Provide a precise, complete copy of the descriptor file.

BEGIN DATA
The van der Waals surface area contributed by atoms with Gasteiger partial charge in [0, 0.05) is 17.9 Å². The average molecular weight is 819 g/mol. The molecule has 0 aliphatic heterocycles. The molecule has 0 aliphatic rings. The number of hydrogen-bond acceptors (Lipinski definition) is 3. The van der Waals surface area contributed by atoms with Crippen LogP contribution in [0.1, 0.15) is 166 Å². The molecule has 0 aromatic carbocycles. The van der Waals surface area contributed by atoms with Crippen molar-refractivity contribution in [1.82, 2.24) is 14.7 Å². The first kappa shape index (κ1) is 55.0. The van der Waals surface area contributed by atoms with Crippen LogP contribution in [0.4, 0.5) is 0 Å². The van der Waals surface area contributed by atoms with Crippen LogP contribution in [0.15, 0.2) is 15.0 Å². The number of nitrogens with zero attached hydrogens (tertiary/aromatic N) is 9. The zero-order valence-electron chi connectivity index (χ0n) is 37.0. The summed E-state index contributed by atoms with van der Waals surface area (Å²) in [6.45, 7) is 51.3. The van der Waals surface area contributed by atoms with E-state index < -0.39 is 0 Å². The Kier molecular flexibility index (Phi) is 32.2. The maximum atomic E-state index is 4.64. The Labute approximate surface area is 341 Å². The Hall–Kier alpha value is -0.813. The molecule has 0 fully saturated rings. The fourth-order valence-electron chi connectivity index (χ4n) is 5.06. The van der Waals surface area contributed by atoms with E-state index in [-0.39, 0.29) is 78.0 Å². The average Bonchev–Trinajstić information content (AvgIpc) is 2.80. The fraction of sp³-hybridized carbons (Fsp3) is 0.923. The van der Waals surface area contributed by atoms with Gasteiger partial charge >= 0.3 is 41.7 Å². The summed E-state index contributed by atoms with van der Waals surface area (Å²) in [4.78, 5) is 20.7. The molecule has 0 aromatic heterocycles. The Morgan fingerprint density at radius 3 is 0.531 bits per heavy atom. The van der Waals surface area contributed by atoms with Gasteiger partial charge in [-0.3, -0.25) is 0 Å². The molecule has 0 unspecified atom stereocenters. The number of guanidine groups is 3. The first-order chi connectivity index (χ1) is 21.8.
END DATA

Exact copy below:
The van der Waals surface area contributed by atoms with Gasteiger partial charge in [0, 0.05) is 17.9 Å². The average molecular weight is 819 g/mol. The molecule has 0 aliphatic heterocycles. The molecule has 0 aliphatic rings. The number of hydrogen-bond acceptors (Lipinski definition) is 3. The van der Waals surface area contributed by atoms with Crippen LogP contribution in [0.1, 0.15) is 166 Å². The molecule has 0 aromatic carbocycles. The van der Waals surface area contributed by atoms with Crippen molar-refractivity contribution in [1.82, 2.24) is 14.7 Å². The first kappa shape index (κ1) is 55.0. The van der Waals surface area contributed by atoms with Crippen LogP contribution in [0.4, 0.5) is 0 Å². The van der Waals surface area contributed by atoms with Crippen LogP contribution in [0.15, 0.2) is 15.0 Å². The number of nitrogens with zero attached hydrogens (tertiary/aromatic N) is 9. The zero-order valence-electron chi connectivity index (χ0n) is 37.0. The summed E-state index contributed by atoms with van der Waals surface area (Å²) in [6.45, 7) is 51.3. The van der Waals surface area contributed by atoms with E-state index < -0.39 is 0 Å². The Kier molecular flexibility index (Phi) is 32.2. The maximum atomic E-state index is 4.64. The Labute approximate surface area is 341 Å². The Hall–Kier alpha value is -0.813. The molecule has 0 fully saturated rings. The fourth-order valence-electron chi connectivity index (χ4n) is 5.06. The van der Waals surface area contributed by atoms with E-state index in [-0.39, 0.29) is 78.0 Å². The average Bonchev–Trinajstić information content (AvgIpc) is 2.80. The fraction of sp³-hybridized carbons (Fsp3) is 0.923. The van der Waals surface area contributed by atoms with Gasteiger partial charge >= 0.3 is 41.7 Å². The summed E-state index contributed by atoms with van der Waals surface area (Å²) in [4.78, 5) is 20.7. The molecule has 0 aromatic heterocycles. The Morgan fingerprint density at radius 3 is 0.531 bits per heavy atom. The van der Waals surface area contributed by atoms with Gasteiger partial charge in [-0.3, -0.25) is 0 Å². The molecule has 0 unspecified atom stereocenters. The number of guanidine groups is 3. The first-order chi connectivity index (χ1) is 21.8.